# Introduction to Voltage Follower

## Voltage Follower

The circuit of an operational amplifier (non- inverting) the input impedance of which is very high and out impedance of which is low, and the voltage gain of which in case of a closed loop is unity (i.e. one), is known as voltage follower. In simple words, a closed loop non- inverting operational amplifier, the voltage gains of which is unity without phase reversal, is called voltage follower. As output voltages (V_{out}) of such an amplifier follow input voltages (V_{in}), that’s the reason it is called a voltage follower. This circuit reveals a very simple operation of an operational amplifier and it resembles an emitter follower (common collector amplifier of a transistor) circuit to a great extent. The only exception being that it works in a better manner. Remember that voltage follower circuit is not normally used for amplification due to its being unity gain. Rather, just like an emitter follower such a circuit is mostly used for impedance matching and isolation. That’s why voltage follower is often known as buffer or isolation amplifier as well.

In figure 8.56 (a) a voltage follower has been depicted. Input voltages (Vin) are provided on amplifiers’ positive input or non- inverting terminal whereas all output voltages (V_{out}) have been fed back directly on negative input terminal (or inverting input) (that’s output voltage feedback directly with the negative input). As output has been feedback on negative input, therefore it is called negative feedback. As feedback resistance is zero therefore, this negative feedback is usually maximum, due to which this type of circuit is very close to an ideal circuit. This negative feedback sounds quite weird in the beginning, because output helps in ascertaining the value of differential input (which tends to amplify in order to produce this output). As a virtual short exists between amplifier’s inputs, therefore in such a situation, output voltages are equal to input voltages i.e.

V_{out} = V_{in}

The situation of input voltage and output voltage being mutually equivalent means that value of closed loop voltage gain is unity or one i.e.

A_{CL} =1

The mathematical method of ascertaining closed loop voltage gain is that if the value of R_{2} is considered zero, and value of R_{1} as being infinity, voltage follower gain can be determined by using the voltage gain equation of non- inverting amplifier.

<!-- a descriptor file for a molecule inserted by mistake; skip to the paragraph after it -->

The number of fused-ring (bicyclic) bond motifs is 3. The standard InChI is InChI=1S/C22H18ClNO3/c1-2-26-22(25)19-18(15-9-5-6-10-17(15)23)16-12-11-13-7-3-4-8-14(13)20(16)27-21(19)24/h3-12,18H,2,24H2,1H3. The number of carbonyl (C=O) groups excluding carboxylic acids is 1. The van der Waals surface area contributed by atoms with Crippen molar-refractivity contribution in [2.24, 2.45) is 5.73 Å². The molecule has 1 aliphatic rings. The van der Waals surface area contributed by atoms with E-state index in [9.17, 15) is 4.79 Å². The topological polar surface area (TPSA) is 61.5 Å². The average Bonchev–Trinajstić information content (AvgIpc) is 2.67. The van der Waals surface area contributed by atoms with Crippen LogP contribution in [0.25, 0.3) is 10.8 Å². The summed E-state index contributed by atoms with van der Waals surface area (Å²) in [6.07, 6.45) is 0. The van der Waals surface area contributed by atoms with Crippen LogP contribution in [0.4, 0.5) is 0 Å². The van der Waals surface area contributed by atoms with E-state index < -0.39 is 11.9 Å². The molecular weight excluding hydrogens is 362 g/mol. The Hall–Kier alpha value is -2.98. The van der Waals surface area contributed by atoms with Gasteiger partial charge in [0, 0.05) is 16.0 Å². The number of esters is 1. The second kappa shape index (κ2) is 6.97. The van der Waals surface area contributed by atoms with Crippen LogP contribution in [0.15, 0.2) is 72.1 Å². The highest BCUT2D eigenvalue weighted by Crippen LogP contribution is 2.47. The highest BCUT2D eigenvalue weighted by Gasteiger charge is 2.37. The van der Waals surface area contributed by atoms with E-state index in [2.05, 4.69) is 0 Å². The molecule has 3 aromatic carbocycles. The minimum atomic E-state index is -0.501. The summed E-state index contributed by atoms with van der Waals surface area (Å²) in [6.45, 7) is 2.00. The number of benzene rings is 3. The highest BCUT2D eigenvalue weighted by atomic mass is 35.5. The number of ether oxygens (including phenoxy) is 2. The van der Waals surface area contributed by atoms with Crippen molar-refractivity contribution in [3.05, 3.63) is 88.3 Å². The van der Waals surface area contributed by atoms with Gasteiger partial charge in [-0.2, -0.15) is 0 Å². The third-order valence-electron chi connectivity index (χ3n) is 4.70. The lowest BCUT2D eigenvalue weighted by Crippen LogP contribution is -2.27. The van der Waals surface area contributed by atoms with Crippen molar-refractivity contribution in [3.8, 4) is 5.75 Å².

A_{CL} = R_{2}/R_{1} +1 = 0/ + = 0+1= 1

Thus, voltage follower is a perfect follower circuit which generates output voltages which are exactly equal to input voltages. Besides, maximum negative feedback produces such closed loop input impedance, the value of which is quite high as compared to opened loop input impedance. Thus, closed loop impedance also ensues via this maximum negative feedback, the value of which is quite low as compared to opened loop output impedance. Thus, we almost get a complete technique for the purpose of converting a high impedance source to a low impedance source.

Figure 8.56 – (a). Voltage follower has unity gain and maximum bandwidth (b) voltage follower allows high-impedance to drive low-impedance load with no loss of voltage.

In figure (b) the concept has been elucidated wherein an input AC source consists of high input impedance R _{high} while load has low impedance R_{LOW.}

As negative feedback of a voltage follower is maximum (that’s 100% of output feedback on inverting input), therefore closed loop input impedance (Z_{in (CL)} is high to an unbelievable extent whereas closed loop output impedance Z_{out (CL)} is incredibly low. As a consequence, all input source voltages appear parallel to load resistor. Thus, input and output voltages of a voltage follower are considered identical for practical purposes. In figure 8.57, a practical application of a voltage follower has been shown for enlightenment. In figure (A) a signal source (output resistance of which is 50KΩ), has been connected with an amplifier (the input resistance of which is 15KΩ). If the value of an applied signal is 1V, only 230mV will appear on amplifier’s input while remaining 770mV drop parallel to the output resistance of signal source.

Figure 8.57 page 411 – Practical applications of a voltage follower

However, if the same signal source is connected with some specific amplifier voltage follower (input resistance of which is 100MΩ), as has been exemplified in the figure (B), the whole input signal will be received on amplifier’s input.

As output resistance of a voltage follower is very low, therefore any load fixed on its output, will receive full-fledged signal (that’s high input impedance of a voltage follower circuit enables it to receive even the weakest of signal from output without any signal loss. Further, output impedance of a voltage follower is so low, that this low impedance provides a full signal on loads)

Thus, a voltage follower, basically converts a high impedance voltage source to a low impedance voltage source and due to its this very characteristics, it is used as an ideal buffer amplifier for the purpose of interfacing (that’s for keeping both isolated) between high impedance sources and low impedance loads.

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